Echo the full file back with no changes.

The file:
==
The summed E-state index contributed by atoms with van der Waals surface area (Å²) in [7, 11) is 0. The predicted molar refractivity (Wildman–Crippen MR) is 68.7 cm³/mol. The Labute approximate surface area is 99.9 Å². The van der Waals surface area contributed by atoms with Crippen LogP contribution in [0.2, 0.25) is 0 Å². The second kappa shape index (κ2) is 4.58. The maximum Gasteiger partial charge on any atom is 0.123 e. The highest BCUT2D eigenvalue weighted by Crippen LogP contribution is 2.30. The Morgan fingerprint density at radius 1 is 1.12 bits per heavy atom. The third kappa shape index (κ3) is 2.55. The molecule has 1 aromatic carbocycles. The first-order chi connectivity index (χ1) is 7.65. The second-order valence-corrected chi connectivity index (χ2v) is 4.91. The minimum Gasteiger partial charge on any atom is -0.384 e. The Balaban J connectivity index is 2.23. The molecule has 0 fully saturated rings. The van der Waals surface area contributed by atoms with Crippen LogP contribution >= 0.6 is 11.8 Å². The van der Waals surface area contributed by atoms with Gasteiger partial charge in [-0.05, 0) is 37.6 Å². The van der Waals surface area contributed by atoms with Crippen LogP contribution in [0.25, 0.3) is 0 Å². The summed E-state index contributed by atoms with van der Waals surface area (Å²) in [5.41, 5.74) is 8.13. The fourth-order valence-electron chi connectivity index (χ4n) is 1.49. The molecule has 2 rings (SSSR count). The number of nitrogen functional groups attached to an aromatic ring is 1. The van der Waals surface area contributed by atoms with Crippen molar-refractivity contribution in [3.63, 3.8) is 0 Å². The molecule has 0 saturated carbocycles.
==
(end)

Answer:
The summed E-state index contributed by atoms with van der Waals surface area (Å²) in [7, 11) is 0. The predicted molar refractivity (Wildman–Crippen MR) is 68.7 cm³/mol. The Labute approximate surface area is 99.9 Å². The van der Waals surface area contributed by atoms with Crippen LogP contribution in [0.2, 0.25) is 0 Å². The second kappa shape index (κ2) is 4.58. The maximum Gasteiger partial charge on any atom is 0.123 e. The highest BCUT2D eigenvalue weighted by Crippen LogP contribution is 2.30. The Morgan fingerprint density at radius 1 is 1.12 bits per heavy atom. The third kappa shape index (κ3) is 2.55. The molecule has 1 aromatic carbocycles. The first-order chi connectivity index (χ1) is 7.65. The second-order valence-corrected chi connectivity index (χ2v) is 4.91. The minimum Gasteiger partial charge on any atom is -0.384 e. The Balaban J connectivity index is 2.23. The molecule has 0 fully saturated rings. The van der Waals surface area contributed by atoms with Crippen LogP contribution >= 0.6 is 11.8 Å². The van der Waals surface area contributed by atoms with Gasteiger partial charge in [-0.05, 0) is 37.6 Å². The van der Waals surface area contributed by atoms with Crippen LogP contribution in [0.25, 0.3) is 0 Å². The summed E-state index contributed by atoms with van der Waals surface area (Å²) in [5.41, 5.74) is 8.13. The fourth-order valence-electron chi connectivity index (χ4n) is 1.49. The molecule has 2 rings (SSSR count). The number of nitrogen functional groups attached to an aromatic ring is 1. The van der Waals surface area contributed by atoms with Crippen molar-refractivity contribution in [3.63, 3.8) is 0 Å². The molecule has 0 saturated carbocycles.